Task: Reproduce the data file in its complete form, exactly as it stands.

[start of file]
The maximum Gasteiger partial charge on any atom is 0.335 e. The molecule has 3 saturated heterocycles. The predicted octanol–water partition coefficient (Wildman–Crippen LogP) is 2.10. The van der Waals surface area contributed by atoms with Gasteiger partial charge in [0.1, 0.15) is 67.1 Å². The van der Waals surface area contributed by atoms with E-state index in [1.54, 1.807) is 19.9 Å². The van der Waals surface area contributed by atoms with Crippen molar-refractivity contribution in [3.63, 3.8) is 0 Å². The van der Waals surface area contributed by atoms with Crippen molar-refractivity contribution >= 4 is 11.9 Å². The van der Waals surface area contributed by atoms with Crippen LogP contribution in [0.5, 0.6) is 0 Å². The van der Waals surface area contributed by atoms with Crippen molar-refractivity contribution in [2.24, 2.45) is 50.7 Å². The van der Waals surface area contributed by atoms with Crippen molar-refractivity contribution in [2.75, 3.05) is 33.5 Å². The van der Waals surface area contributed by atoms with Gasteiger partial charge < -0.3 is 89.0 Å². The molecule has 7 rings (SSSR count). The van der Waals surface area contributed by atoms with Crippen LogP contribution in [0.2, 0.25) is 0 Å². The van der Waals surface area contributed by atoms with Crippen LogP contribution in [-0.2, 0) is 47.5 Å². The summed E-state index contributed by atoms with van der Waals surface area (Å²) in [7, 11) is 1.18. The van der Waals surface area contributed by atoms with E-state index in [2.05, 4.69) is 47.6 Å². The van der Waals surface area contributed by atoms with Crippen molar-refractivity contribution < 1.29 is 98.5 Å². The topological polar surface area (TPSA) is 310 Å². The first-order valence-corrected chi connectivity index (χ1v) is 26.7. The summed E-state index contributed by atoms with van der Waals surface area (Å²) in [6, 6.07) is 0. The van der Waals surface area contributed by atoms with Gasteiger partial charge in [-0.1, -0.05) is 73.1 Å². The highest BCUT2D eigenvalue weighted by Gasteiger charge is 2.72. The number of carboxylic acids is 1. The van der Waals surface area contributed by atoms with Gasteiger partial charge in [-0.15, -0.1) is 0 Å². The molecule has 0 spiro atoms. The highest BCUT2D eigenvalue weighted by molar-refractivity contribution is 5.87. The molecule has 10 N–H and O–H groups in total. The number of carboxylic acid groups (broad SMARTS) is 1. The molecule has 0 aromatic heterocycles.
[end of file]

The maximum Gasteiger partial charge on any atom is 0.335 e. The molecule has 3 saturated heterocycles. The predicted octanol–water partition coefficient (Wildman–Crippen LogP) is 2.10. The van der Waals surface area contributed by atoms with Gasteiger partial charge in [0.1, 0.15) is 67.1 Å². The van der Waals surface area contributed by atoms with E-state index in [1.54, 1.807) is 19.9 Å². The van der Waals surface area contributed by atoms with Crippen molar-refractivity contribution in [3.63, 3.8) is 0 Å². The van der Waals surface area contributed by atoms with Crippen molar-refractivity contribution >= 4 is 11.9 Å². The van der Waals surface area contributed by atoms with Crippen LogP contribution in [0.5, 0.6) is 0 Å². The van der Waals surface area contributed by atoms with Crippen molar-refractivity contribution in [2.24, 2.45) is 50.7 Å². The van der Waals surface area contributed by atoms with Crippen molar-refractivity contribution in [2.75, 3.05) is 33.5 Å². The van der Waals surface area contributed by atoms with Gasteiger partial charge < -0.3 is 89.0 Å². The molecule has 7 rings (SSSR count). The van der Waals surface area contributed by atoms with Crippen LogP contribution in [0.2, 0.25) is 0 Å². The van der Waals surface area contributed by atoms with Crippen LogP contribution in [-0.2, 0) is 47.5 Å². The summed E-state index contributed by atoms with van der Waals surface area (Å²) in [7, 11) is 1.18. The van der Waals surface area contributed by atoms with E-state index in [2.05, 4.69) is 47.6 Å². The van der Waals surface area contributed by atoms with Crippen molar-refractivity contribution < 1.29 is 98.5 Å². The topological polar surface area (TPSA) is 310 Å². The first-order valence-corrected chi connectivity index (χ1v) is 26.7. The summed E-state index contributed by atoms with van der Waals surface area (Å²) in [6, 6.07) is 0. The van der Waals surface area contributed by atoms with Gasteiger partial charge in [-0.1, -0.05) is 73.1 Å². The highest BCUT2D eigenvalue weighted by Gasteiger charge is 2.72. The number of carboxylic acids is 1. The van der Waals surface area contributed by atoms with Gasteiger partial charge in [-0.15, -0.1) is 0 Å². The molecule has 0 spiro atoms. The highest BCUT2D eigenvalue weighted by molar-refractivity contribution is 5.87. The molecule has 10 N–H and O–H groups in total. The number of carboxylic acid groups (broad SMARTS) is 1. The molecule has 0 aromatic heterocycles.